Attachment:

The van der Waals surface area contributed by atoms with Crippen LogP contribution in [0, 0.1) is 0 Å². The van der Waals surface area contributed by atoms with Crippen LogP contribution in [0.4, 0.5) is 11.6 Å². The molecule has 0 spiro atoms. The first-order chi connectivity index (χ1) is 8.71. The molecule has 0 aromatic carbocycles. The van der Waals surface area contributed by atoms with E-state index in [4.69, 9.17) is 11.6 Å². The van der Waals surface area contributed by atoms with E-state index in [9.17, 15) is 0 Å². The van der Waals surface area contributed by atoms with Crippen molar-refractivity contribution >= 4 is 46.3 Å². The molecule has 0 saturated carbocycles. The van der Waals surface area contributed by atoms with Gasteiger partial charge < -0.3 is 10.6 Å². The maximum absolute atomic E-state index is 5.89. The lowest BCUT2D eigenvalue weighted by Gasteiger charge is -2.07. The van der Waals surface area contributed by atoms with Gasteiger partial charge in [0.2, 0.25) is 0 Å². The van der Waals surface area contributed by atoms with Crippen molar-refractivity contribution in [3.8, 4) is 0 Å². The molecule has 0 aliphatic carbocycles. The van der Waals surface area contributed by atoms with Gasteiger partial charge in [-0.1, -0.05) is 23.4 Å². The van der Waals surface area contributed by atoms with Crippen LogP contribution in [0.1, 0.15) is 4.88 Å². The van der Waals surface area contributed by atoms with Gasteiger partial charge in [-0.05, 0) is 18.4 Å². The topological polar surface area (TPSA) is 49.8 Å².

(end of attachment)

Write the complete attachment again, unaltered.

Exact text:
The van der Waals surface area contributed by atoms with Crippen LogP contribution in [0, 0.1) is 0 Å². The van der Waals surface area contributed by atoms with Crippen LogP contribution in [0.4, 0.5) is 11.6 Å². The molecule has 0 spiro atoms. The first-order chi connectivity index (χ1) is 8.71. The molecule has 0 aromatic carbocycles. The van der Waals surface area contributed by atoms with E-state index in [4.69, 9.17) is 11.6 Å². The van der Waals surface area contributed by atoms with E-state index in [9.17, 15) is 0 Å². The van der Waals surface area contributed by atoms with Crippen molar-refractivity contribution >= 4 is 46.3 Å². The molecule has 0 saturated carbocycles. The van der Waals surface area contributed by atoms with Gasteiger partial charge < -0.3 is 10.6 Å². The maximum absolute atomic E-state index is 5.89. The lowest BCUT2D eigenvalue weighted by Gasteiger charge is -2.07. The van der Waals surface area contributed by atoms with Gasteiger partial charge in [0.2, 0.25) is 0 Å². The van der Waals surface area contributed by atoms with Crippen molar-refractivity contribution in [3.8, 4) is 0 Å². The molecule has 0 aliphatic carbocycles. The van der Waals surface area contributed by atoms with Gasteiger partial charge in [-0.1, -0.05) is 23.4 Å². The van der Waals surface area contributed by atoms with Crippen LogP contribution in [0.1, 0.15) is 4.88 Å². The van der Waals surface area contributed by atoms with Gasteiger partial charge in [-0.05, 0) is 18.4 Å². The topological polar surface area (TPSA) is 49.8 Å².